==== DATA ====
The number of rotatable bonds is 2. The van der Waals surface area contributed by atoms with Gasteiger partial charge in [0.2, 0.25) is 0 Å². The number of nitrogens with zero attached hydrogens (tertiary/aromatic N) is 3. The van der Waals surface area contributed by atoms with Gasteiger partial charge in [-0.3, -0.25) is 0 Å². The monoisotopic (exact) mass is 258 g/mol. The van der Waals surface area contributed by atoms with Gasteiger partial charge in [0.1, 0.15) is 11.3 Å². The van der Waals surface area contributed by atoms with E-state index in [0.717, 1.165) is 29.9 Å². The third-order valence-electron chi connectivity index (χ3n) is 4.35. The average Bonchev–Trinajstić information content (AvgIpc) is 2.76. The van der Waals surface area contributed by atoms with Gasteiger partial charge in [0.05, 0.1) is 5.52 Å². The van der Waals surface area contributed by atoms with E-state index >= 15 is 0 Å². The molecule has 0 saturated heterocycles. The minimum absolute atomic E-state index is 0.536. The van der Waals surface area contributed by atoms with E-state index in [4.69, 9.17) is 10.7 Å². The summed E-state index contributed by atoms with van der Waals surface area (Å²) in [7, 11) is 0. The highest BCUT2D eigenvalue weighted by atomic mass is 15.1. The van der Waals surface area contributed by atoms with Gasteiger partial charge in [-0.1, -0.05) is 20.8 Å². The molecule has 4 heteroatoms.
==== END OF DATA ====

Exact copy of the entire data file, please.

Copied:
The number of rotatable bonds is 2. The van der Waals surface area contributed by atoms with Gasteiger partial charge in [0.2, 0.25) is 0 Å². The number of nitrogens with zero attached hydrogens (tertiary/aromatic N) is 3. The van der Waals surface area contributed by atoms with Gasteiger partial charge in [-0.3, -0.25) is 0 Å². The monoisotopic (exact) mass is 258 g/mol. The van der Waals surface area contributed by atoms with Gasteiger partial charge in [0.1, 0.15) is 11.3 Å². The van der Waals surface area contributed by atoms with E-state index in [0.717, 1.165) is 29.9 Å². The third-order valence-electron chi connectivity index (χ3n) is 4.35. The average Bonchev–Trinajstić information content (AvgIpc) is 2.76. The van der Waals surface area contributed by atoms with Gasteiger partial charge in [0.05, 0.1) is 5.52 Å². The van der Waals surface area contributed by atoms with E-state index >= 15 is 0 Å². The molecule has 0 saturated heterocycles. The minimum absolute atomic E-state index is 0.536. The van der Waals surface area contributed by atoms with E-state index in [4.69, 9.17) is 10.7 Å². The summed E-state index contributed by atoms with van der Waals surface area (Å²) in [7, 11) is 0. The highest BCUT2D eigenvalue weighted by atomic mass is 15.1. The van der Waals surface area contributed by atoms with Gasteiger partial charge in [-0.1, -0.05) is 20.8 Å². The molecule has 4 heteroatoms.